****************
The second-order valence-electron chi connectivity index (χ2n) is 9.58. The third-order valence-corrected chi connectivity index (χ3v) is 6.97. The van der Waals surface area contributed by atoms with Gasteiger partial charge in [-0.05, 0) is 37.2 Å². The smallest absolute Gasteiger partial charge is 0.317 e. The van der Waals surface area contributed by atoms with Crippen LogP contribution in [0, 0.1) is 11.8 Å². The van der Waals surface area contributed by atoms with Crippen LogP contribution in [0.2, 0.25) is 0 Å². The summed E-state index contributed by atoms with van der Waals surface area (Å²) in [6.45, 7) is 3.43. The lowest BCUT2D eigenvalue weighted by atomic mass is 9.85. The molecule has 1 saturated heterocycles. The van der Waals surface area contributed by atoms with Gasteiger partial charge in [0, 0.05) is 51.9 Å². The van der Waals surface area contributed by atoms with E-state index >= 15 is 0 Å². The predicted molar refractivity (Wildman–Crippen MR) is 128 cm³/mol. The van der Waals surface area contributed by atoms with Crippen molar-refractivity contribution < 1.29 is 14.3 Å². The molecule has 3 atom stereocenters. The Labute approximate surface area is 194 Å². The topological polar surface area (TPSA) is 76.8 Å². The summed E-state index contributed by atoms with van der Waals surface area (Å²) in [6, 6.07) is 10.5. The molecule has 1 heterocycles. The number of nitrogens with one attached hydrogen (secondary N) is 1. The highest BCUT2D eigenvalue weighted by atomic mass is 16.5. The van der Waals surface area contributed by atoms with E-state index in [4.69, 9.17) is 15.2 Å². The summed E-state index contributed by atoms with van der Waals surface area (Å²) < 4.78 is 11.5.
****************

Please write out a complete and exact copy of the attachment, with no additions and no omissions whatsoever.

The second-order valence-electron chi connectivity index (χ2n) is 9.58. The third-order valence-corrected chi connectivity index (χ3v) is 6.97. The van der Waals surface area contributed by atoms with Gasteiger partial charge in [-0.05, 0) is 37.2 Å². The smallest absolute Gasteiger partial charge is 0.317 e. The van der Waals surface area contributed by atoms with Crippen LogP contribution in [0, 0.1) is 11.8 Å². The van der Waals surface area contributed by atoms with Crippen LogP contribution in [0.2, 0.25) is 0 Å². The summed E-state index contributed by atoms with van der Waals surface area (Å²) in [6.45, 7) is 3.43. The lowest BCUT2D eigenvalue weighted by atomic mass is 9.85. The molecule has 1 saturated heterocycles. The van der Waals surface area contributed by atoms with Gasteiger partial charge in [0, 0.05) is 51.9 Å². The van der Waals surface area contributed by atoms with E-state index >= 15 is 0 Å². The predicted molar refractivity (Wildman–Crippen MR) is 128 cm³/mol. The van der Waals surface area contributed by atoms with Crippen molar-refractivity contribution < 1.29 is 14.3 Å². The molecule has 3 atom stereocenters. The Labute approximate surface area is 194 Å². The topological polar surface area (TPSA) is 76.8 Å². The summed E-state index contributed by atoms with van der Waals surface area (Å²) in [6, 6.07) is 10.5. The molecule has 1 heterocycles. The number of nitrogens with one attached hydrogen (secondary N) is 1. The highest BCUT2D eigenvalue weighted by atomic mass is 16.5. The van der Waals surface area contributed by atoms with E-state index in [4.69, 9.17) is 15.2 Å². The summed E-state index contributed by atoms with van der Waals surface area (Å²) < 4.78 is 11.5.